as i mentioned earlier this week when we were talking about anadama bread, i had to test that recipe a few times. i gave away a lot of decent-but-not-perfect bread to friends but somewhere in the midst of all of the baking and freezing of loaves, it occurred to me that banana molasses bread pudding would be amazing.
i actually got the idea from an anadama toast / almond butter / sliced banana / molasses drizzle snack. one bite into my toast creation, i knew i had to come up with a way to make this a Thing.
i started searching around for banana bread pudding recipes, because i figured there was a risk of making a gummy yuckmess if the custard:banana:bread ratio wasn’t right. having now baked this bread pudding recipe, i’m less concerned, because as long as we stick to normally ripened bananas, not serious banana bread contenders, and slice them, rather than mash them, they don’t team up with the custard and turn on you.
and lest *you* turn on me, i should warn you: i love molasses. if you do too, high fives! grab a spoon…
if you don’t, might i interest you in some pumpkin bread pudding? because i’m pretty sure this banana molasses bread pudding isn’t going to be your jam. molasses is just not the kind of flavor that can make it into the name of a recipe AND be overlooked while you’re eating the bread pudding, should you not care for it.
but if you love molasses, pull up a chair; you are among friends. friends with some deliciously not subtle molasses dessert for you. and just in case you weren’t sure whether this banana molasses bread pudding was going to be intense enough for you, let’s top it with molasses whipped cream, shall we? (by the way, finding things to top with molasses whipped cream has become a new passion project of mine…)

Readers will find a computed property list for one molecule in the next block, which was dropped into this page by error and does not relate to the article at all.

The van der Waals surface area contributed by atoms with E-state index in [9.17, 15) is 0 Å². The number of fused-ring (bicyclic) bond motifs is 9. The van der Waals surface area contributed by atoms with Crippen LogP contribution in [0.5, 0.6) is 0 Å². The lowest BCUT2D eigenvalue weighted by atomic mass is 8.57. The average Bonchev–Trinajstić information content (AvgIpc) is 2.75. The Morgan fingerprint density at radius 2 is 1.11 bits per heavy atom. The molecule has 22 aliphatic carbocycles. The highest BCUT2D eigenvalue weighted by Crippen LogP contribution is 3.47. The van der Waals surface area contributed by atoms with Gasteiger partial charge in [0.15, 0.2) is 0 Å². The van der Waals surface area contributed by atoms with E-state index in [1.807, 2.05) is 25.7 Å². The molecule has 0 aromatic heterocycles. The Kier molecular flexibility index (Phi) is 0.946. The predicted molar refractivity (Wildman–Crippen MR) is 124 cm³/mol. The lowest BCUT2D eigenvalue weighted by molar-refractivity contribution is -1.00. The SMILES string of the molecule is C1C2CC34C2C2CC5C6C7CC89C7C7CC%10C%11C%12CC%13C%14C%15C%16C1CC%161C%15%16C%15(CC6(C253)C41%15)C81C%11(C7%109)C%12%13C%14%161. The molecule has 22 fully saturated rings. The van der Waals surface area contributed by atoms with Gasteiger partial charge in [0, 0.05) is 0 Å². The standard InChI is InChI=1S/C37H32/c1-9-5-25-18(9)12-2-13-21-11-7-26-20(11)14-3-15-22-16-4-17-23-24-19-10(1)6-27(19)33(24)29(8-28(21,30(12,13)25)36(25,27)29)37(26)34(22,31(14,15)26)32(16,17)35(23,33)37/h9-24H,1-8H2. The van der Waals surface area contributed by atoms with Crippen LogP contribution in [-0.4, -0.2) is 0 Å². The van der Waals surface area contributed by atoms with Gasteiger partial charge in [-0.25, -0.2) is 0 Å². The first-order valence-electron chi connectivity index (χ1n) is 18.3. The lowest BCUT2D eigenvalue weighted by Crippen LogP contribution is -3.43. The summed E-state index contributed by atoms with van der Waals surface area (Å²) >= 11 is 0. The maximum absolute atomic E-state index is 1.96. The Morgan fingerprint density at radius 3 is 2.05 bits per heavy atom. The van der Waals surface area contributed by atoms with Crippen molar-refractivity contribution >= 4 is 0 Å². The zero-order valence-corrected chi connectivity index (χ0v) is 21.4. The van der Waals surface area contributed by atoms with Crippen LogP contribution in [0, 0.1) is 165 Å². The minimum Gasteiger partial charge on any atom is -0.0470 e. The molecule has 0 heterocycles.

if you like molasses but fear things might be getting a little crazy here, you could always use regular whipped cream; that would offset some of the intensity of the molasses. but really, why would you want to do that?
- ¾ of a loaf of anadama bread, (about 700 g. / 24 5/8 oz.) thickly sliced, see notes
- 2 large bananas, sliced
- 3 eggs
- 2 cups milk (dairy or almond both work)
- 1/2 cup molasses (regular, unsulphured, not blackstrap)
- 1/8 teaspoon salt
- 1/2 teaspoon vanilla extract
- 1 cup (8 fl. oz. / 237 ml) heavy cream
- 2 tablespoons molasses, divided (regular, unsulphured, not blackstrap)
- preheat the oven to 350° F. butter the bottom and sides of a 9” × 13” (23 x 33 cm) pan and set aside.
- lightly toast the slices of bread (depending on the size of your toaster, it may be faster to do this in the oven). arrange the bread slices in the pan so that they are slightly overlapping (like roof shingles). tuck banana slices in between each slice of bread.
- in a medium bowl, whisk the eggs, milk, molasses, salt, and vanilla.
- pour the liquid mixture over the bread slices so that all bread and banana slices get coated, though they won’t all be submerged.
- bake for 30 - 45 minutes, until the custard is set. if the tops of the bread slices start to get too dark before the custard it set, loosely drape a piece of aluminum foil over the top of the pan. remove the pan from the oven. let cool a bit. serve warm (not burning hot) with a bit of molasses whipped cream.
- while the bread pudding is cooling, whip the cream and 1 tablespoon of molasses with an electric mixer until soft peaks form. use a rubber spatula to swirl in the remaining tablespoon of molasses so that there are ribbons of molasses running through the whipped cream.
if you don’t have anadama bread and don’t want to make it, grocery store italian bread is a decent substitute, in terms of texture (though obviously the flavor will be milder).
adapted from joy the baker’s banana bourbon bread pudding, which she “adapted heavily from sweets”.